Monday, April 15, 2024

Small Bites: Korean BBQ and hot pot restaurant coming, PC Java closes at Arboretum West

Burnin 99 Hotpot and Korean BBQ is headed to University Commons, in the former Cicis Pizza location. (Port City Daily/Shea Carver)

SOUTHEASTERN N.C. — Lots of movement happens around the Port City when it comes to restaurants, food trucks, bars and bottle shops, not to mention organizational and nonprofit foodie events and festivals. While Port City Daily already covers most of this news, “Small Bites” offers another way for readers to stay in the know.

READ MORE: Catch up on other food news

Burnin 99 Korean BBQ and Hotpot

A Carolina-based chain best known for its Chinese hot pots and Korean BBQ is headed to University Commons in the former Cicis Pizza location.

Burnin 99 Korean BBQ and Hotpot has four locations, three in South Carolina, where the restaurant is based. It has opened in Columbia, Summerville and Charleston in the last two years. Yelp ranked it Best New Restaurant in South Carolina in December 2023 and it landed 23rd in the United States by the popular review-based app.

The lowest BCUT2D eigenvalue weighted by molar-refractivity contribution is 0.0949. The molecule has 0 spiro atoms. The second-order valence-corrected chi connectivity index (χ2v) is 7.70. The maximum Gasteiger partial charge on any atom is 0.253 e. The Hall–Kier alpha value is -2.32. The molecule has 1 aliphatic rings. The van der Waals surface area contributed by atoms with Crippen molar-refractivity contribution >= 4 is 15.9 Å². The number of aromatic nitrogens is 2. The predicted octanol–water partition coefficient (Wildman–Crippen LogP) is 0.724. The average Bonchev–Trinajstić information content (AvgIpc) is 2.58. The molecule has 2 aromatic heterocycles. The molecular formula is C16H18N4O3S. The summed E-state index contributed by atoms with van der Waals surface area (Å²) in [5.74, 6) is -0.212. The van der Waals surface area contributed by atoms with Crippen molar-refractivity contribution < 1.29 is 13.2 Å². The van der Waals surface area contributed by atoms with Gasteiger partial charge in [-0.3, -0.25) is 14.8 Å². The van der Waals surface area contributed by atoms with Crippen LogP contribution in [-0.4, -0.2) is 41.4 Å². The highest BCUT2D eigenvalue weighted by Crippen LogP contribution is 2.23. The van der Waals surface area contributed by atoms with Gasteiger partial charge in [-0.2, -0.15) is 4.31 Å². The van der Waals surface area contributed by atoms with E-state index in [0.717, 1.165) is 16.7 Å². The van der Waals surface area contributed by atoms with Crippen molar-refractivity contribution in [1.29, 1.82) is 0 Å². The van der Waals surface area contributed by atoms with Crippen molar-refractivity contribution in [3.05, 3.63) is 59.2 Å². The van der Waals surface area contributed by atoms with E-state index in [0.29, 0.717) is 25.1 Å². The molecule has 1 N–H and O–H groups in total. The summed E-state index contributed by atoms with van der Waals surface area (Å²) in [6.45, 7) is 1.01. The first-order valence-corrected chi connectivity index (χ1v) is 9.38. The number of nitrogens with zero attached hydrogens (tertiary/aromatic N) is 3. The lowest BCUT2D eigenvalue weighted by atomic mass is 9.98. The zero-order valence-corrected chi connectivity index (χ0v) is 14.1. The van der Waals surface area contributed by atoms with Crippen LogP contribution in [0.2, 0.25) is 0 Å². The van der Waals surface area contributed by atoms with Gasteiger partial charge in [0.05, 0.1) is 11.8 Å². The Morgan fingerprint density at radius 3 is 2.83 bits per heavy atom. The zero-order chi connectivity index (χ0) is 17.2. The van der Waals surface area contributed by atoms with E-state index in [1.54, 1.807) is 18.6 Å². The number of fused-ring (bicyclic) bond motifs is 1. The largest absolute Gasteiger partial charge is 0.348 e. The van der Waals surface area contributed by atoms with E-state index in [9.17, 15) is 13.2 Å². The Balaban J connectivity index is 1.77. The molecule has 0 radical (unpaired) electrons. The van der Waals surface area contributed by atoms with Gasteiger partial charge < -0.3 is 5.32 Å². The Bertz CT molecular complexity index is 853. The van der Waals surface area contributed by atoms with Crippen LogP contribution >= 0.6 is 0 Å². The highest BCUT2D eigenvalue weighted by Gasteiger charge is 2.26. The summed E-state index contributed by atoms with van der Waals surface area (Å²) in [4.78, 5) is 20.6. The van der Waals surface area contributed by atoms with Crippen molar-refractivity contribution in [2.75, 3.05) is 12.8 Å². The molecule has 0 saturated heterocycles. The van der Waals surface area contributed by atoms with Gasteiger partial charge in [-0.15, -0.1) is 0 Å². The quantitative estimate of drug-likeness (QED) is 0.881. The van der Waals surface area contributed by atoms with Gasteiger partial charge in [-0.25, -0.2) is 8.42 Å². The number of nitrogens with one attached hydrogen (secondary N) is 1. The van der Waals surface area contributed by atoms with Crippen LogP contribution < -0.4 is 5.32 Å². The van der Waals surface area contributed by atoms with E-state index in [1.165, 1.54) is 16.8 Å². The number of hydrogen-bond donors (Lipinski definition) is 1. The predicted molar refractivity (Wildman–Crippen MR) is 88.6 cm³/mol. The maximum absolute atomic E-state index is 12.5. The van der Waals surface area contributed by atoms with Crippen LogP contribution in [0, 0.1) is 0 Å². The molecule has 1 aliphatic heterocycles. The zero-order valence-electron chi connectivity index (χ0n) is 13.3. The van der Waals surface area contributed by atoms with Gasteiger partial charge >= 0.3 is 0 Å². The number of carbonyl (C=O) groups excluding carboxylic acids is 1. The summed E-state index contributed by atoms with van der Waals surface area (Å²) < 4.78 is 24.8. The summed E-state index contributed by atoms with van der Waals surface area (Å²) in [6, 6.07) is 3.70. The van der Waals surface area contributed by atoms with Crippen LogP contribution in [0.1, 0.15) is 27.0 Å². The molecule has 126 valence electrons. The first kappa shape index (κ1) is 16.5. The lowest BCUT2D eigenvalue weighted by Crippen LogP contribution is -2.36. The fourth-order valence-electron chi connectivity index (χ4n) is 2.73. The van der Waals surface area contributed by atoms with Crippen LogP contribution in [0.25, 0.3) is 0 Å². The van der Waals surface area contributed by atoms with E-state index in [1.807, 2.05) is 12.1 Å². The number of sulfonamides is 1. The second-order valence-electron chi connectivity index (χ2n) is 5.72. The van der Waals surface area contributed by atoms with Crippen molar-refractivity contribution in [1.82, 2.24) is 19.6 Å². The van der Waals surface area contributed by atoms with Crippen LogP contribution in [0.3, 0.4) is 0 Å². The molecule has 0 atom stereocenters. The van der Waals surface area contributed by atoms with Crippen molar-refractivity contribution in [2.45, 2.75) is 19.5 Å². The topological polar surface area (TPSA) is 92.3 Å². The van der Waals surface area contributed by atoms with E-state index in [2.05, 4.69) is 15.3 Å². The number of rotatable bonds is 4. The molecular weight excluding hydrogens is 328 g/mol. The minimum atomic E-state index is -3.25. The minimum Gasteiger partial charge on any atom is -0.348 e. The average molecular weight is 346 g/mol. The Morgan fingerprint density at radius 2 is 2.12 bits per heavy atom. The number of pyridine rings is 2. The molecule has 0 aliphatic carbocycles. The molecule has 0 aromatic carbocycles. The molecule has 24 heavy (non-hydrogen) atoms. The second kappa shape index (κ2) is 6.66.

Burnin 99 just opened in Greenville, North Carolina, last month and according to county documents Wilmington will be getting one soon. An opening date has not been announced and no one from the restaurant returned PCD’s calls.

Anecdotally born from the Mongolian Empire, hot pots are essentially simmering metal receptacles of broth to cook a variety of ingredients table side. The concoction takes on flavors of the add-ons during the cooking process. In China they’re referred to as huǒguō and the earliest forms of the cookery trace back from the cauldrons of the Zhou dynasty.